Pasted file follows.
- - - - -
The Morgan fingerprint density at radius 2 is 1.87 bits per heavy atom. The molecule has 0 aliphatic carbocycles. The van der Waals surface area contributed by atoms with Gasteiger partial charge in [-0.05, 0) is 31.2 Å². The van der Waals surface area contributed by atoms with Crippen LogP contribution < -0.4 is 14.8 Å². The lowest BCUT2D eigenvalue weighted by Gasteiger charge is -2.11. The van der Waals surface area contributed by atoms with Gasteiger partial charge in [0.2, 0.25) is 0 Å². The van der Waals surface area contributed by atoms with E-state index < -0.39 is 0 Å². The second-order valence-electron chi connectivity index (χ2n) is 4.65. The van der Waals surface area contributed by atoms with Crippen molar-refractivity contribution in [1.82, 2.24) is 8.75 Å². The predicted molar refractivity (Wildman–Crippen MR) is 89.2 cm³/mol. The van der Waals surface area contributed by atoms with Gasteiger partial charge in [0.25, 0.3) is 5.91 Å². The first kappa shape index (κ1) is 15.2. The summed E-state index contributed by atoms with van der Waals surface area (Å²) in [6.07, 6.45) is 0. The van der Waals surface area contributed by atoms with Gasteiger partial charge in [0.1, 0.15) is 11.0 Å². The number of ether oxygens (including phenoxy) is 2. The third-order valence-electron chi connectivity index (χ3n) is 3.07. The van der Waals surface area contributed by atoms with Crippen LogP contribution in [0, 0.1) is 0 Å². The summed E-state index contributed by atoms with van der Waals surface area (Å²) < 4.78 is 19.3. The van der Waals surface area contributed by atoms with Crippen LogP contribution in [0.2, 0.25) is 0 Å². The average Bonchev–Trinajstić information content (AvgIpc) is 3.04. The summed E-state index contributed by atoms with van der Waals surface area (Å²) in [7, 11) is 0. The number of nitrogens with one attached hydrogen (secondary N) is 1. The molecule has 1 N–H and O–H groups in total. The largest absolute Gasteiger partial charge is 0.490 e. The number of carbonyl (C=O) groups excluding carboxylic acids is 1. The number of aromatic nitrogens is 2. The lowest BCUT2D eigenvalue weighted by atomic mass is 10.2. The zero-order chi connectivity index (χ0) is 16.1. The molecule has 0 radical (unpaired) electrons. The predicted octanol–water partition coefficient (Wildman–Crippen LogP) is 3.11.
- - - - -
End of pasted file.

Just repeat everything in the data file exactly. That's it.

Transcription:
The Morgan fingerprint density at radius 2 is 1.87 bits per heavy atom. The molecule has 0 aliphatic carbocycles. The van der Waals surface area contributed by atoms with Gasteiger partial charge in [-0.05, 0) is 31.2 Å². The van der Waals surface area contributed by atoms with Crippen LogP contribution < -0.4 is 14.8 Å². The lowest BCUT2D eigenvalue weighted by Gasteiger charge is -2.11. The van der Waals surface area contributed by atoms with Gasteiger partial charge in [0.2, 0.25) is 0 Å². The van der Waals surface area contributed by atoms with E-state index < -0.39 is 0 Å². The second-order valence-electron chi connectivity index (χ2n) is 4.65. The van der Waals surface area contributed by atoms with Crippen molar-refractivity contribution in [1.82, 2.24) is 8.75 Å². The predicted molar refractivity (Wildman–Crippen MR) is 89.2 cm³/mol. The van der Waals surface area contributed by atoms with Gasteiger partial charge in [0.25, 0.3) is 5.91 Å². The first kappa shape index (κ1) is 15.2. The summed E-state index contributed by atoms with van der Waals surface area (Å²) in [6.07, 6.45) is 0. The van der Waals surface area contributed by atoms with Gasteiger partial charge in [0.1, 0.15) is 11.0 Å². The number of ether oxygens (including phenoxy) is 2. The third-order valence-electron chi connectivity index (χ3n) is 3.07. The van der Waals surface area contributed by atoms with Crippen LogP contribution in [0, 0.1) is 0 Å². The summed E-state index contributed by atoms with van der Waals surface area (Å²) < 4.78 is 19.3. The van der Waals surface area contributed by atoms with Crippen LogP contribution in [0.2, 0.25) is 0 Å². The average Bonchev–Trinajstić information content (AvgIpc) is 3.04. The summed E-state index contributed by atoms with van der Waals surface area (Å²) in [7, 11) is 0. The number of nitrogens with one attached hydrogen (secondary N) is 1. The molecule has 1 N–H and O–H groups in total. The largest absolute Gasteiger partial charge is 0.490 e. The number of carbonyl (C=O) groups excluding carboxylic acids is 1. The number of aromatic nitrogens is 2. The lowest BCUT2D eigenvalue weighted by atomic mass is 10.2. The zero-order chi connectivity index (χ0) is 16.1. The molecule has 0 radical (unpaired) electrons. The predicted octanol–water partition coefficient (Wildman–Crippen LogP) is 3.11.